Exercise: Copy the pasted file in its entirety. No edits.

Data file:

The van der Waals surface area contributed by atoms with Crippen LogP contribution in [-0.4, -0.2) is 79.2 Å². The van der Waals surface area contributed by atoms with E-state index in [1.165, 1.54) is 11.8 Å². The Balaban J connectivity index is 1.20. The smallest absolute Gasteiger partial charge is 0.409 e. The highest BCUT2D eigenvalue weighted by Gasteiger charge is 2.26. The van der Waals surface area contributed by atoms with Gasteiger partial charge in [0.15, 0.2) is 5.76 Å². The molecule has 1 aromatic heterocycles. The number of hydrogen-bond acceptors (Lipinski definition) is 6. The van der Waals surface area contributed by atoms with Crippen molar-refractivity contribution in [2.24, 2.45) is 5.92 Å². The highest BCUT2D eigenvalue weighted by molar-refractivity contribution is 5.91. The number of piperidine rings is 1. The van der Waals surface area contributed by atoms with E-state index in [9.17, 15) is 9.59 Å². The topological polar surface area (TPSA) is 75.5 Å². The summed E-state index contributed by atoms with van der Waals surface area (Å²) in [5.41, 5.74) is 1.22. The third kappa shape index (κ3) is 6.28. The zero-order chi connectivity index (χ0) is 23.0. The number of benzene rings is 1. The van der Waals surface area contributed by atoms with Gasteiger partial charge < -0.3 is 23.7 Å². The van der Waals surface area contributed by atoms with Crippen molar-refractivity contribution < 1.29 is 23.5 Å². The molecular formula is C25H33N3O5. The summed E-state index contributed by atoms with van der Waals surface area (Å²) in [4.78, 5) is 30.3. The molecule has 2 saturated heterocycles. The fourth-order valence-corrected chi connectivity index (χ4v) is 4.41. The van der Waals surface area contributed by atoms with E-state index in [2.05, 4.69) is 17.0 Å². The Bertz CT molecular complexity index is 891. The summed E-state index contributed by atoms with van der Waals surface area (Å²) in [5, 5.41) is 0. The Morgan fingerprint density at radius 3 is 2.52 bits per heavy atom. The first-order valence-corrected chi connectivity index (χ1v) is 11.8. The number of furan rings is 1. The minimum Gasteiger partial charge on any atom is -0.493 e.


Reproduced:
The van der Waals surface area contributed by atoms with Crippen LogP contribution in [-0.4, -0.2) is 79.2 Å². The van der Waals surface area contributed by atoms with E-state index in [1.165, 1.54) is 11.8 Å². The Balaban J connectivity index is 1.20. The smallest absolute Gasteiger partial charge is 0.409 e. The highest BCUT2D eigenvalue weighted by Gasteiger charge is 2.26. The van der Waals surface area contributed by atoms with Gasteiger partial charge in [0.15, 0.2) is 5.76 Å². The molecule has 1 aromatic heterocycles. The number of hydrogen-bond acceptors (Lipinski definition) is 6. The van der Waals surface area contributed by atoms with Crippen molar-refractivity contribution in [2.24, 2.45) is 5.92 Å². The highest BCUT2D eigenvalue weighted by molar-refractivity contribution is 5.91. The number of piperidine rings is 1. The van der Waals surface area contributed by atoms with E-state index in [9.17, 15) is 9.59 Å². The topological polar surface area (TPSA) is 75.5 Å². The summed E-state index contributed by atoms with van der Waals surface area (Å²) in [5.41, 5.74) is 1.22. The third kappa shape index (κ3) is 6.28. The zero-order chi connectivity index (χ0) is 23.0. The number of benzene rings is 1. The van der Waals surface area contributed by atoms with Gasteiger partial charge < -0.3 is 23.7 Å². The van der Waals surface area contributed by atoms with Crippen molar-refractivity contribution < 1.29 is 23.5 Å². The molecular formula is C25H33N3O5. The summed E-state index contributed by atoms with van der Waals surface area (Å²) in [4.78, 5) is 30.3. The molecule has 2 saturated heterocycles. The fourth-order valence-corrected chi connectivity index (χ4v) is 4.41. The van der Waals surface area contributed by atoms with E-state index in [2.05, 4.69) is 17.0 Å². The Bertz CT molecular complexity index is 891. The summed E-state index contributed by atoms with van der Waals surface area (Å²) in [5, 5.41) is 0. The Morgan fingerprint density at radius 3 is 2.52 bits per heavy atom. The first-order valence-corrected chi connectivity index (χ1v) is 11.8. The number of furan rings is 1. The minimum Gasteiger partial charge on any atom is -0.493 e.